I’ve referred to the fourth wall in order to highlight some of what the photographer has added to del Río’s remarkable installation.  The wall refers to the formal barrier between stage and audience in the theater, and by extension between the artwork and audience in any work of fiction.  The term is rarely applied to photography, which instead is assumed to either directly reproduce reality or immerse the spectator within visual experience.  By contrast, this photograph clearly discriminates a series of viewer positions in regard to both the artwork and the photograph: the direct, embodied, even imitative response; the more distant act of recording the event with a camera; and the still more distant act of viewing the photograph.  Each spectator is set out in a spatial array along the central axis–just off center right, back and further right, and then further back to center for your standpoint–and so you are oriented directly toward the art work but also zigzagging toward or away from it through these other viewers.  Thus, a question arises: you can see what they are doing, so what are you doing?

But perhaps this is backwards, for I have described the photographer’s framing of the scene in place of its central object: del Río’s artwork. And what a work.  The plane’s silhouette cuts through the screen with terrifying force–indeed, it is the presence of terror as it evokes the image of those planes hurtling into the twin towers on September 11, 2001.  The poles at the center of the screen make that point emphatically, for they need not be there and so remind us that in place of an ethereal image real aircraft collided with buildings of steel and glass.  Because this plane is but an outline and air, it becomes a ghostly sign of all that now is gone forever, from the planes to the buildings to the people within.  In the artwork, however, the plane both hangs in the air and has already cut into the wall of the building.  It is just at the other side of impact and already past that point, barreling past us in an invisible fireball.  We see a provisional structure of concrete blocks and metal fencing, and an impossible compression of time and space, and a terrifying emptiness.

But is it really a 9/11 image?  No one actually saw the outline of a plane cut into one of the towers–that image is entirely reconstructive.  Likewise, the woman entraining her body with the outline is being playful, not mournfully commemorative.  She seems to be channeling her inner child, as if running around the yard imagining that she’s a plane, although now also with something of the dancer’s body sense of weights, ratios, and coordinated movement that is available to an adult.  She imagines not horror but the beauty of flight, and perhaps also its fantasies of adventure, liberation, or transcendence.  By showing one viewer’s response, the photograph reminds us that meaning is characterized by plurality.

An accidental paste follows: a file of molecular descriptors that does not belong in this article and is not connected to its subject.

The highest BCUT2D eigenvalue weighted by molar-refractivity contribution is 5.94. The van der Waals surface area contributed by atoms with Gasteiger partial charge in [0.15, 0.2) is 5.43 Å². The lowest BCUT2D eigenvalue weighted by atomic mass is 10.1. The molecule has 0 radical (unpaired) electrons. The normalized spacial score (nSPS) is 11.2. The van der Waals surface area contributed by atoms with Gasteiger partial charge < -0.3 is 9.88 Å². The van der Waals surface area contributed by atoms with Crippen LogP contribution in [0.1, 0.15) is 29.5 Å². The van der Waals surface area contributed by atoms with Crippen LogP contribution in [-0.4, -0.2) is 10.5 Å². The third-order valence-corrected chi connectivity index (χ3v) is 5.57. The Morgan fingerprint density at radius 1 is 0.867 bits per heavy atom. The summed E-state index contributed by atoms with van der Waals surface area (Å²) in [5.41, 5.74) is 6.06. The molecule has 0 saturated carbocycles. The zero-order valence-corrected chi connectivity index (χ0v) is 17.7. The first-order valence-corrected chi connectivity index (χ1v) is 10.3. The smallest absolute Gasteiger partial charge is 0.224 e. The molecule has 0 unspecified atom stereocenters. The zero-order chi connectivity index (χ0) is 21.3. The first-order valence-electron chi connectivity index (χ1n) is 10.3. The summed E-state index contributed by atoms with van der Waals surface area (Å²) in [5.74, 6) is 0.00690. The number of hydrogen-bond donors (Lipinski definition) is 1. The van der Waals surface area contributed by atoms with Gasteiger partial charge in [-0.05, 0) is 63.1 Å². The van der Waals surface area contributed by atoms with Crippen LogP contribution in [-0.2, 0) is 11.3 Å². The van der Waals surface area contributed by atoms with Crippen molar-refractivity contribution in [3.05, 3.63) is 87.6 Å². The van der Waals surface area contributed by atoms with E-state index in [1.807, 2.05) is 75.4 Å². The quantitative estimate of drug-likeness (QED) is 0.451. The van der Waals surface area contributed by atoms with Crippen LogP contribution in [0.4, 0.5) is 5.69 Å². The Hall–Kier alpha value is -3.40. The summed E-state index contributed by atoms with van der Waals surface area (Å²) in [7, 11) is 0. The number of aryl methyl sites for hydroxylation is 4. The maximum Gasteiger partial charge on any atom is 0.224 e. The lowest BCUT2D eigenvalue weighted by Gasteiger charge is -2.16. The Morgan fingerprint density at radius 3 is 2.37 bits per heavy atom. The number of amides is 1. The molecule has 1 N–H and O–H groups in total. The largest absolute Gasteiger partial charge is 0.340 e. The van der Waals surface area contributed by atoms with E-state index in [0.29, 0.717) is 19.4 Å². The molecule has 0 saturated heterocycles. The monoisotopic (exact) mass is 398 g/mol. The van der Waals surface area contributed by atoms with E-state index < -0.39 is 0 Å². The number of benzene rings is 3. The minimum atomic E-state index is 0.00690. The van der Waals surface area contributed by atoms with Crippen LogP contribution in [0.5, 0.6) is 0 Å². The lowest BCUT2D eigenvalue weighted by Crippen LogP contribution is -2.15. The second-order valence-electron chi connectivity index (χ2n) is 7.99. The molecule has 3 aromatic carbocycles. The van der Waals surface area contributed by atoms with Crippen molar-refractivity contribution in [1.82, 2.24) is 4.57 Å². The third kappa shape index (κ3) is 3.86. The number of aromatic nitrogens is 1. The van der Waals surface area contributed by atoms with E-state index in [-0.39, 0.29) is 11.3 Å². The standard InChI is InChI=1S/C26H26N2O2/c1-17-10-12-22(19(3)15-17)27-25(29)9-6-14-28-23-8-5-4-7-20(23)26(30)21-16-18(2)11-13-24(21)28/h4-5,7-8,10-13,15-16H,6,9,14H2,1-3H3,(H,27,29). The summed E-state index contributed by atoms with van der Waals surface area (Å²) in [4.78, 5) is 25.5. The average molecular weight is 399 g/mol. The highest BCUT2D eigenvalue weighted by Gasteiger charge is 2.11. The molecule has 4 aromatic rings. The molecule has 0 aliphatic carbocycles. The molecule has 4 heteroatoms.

And what of the woman behind with the camera?  Whatever her attitude, it is confounded by the much more prosaic act of taking the photograph.  And is she trying to record the artwork or her friend’s imitation of it?  (Thanks to cheap imaging technologies, tourists now regularly play this life-imitating-art game in museums, as when kids will act out a sculptural tableau for the camera.)  Because either photographer could have taken a picture of the artwork alone, we have to assume that they are intending to foreground viewer responsiveness.  But is the artwork just a pretext for a little play in the performance of everyday life, or are art and audience being brought into view in order to question what they have in common?

And what about you?  The photograph clearly creates a space for the viewer: that is, it points backwards toward the space inhabited by the viewer.  In fact, each of the positions becomes calibrated as what we might call degrees of separation: the artwork from the reality it represents, followed by the direct response, followed by the documentary response, followed by the mediated response.  What is more important, however, is how the image can simultaneously mark and collapse those distances.  Photography has a fourth wall, but like del Rio’s artwork, it also can remind us that the task of art is not to reproduce the direct encounter.  Photography works by making things present, but also by evoking what is absent; by bringing things closer, but also by maintaining the distance needed for reflection.

Photograph by Jose Goitia for The New York Times.  The artwork Arlés del Río is entitled “Fly Away.”

Cross-posted at BAGnewsNotes.

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The Silent Erasure of Executive Order 9066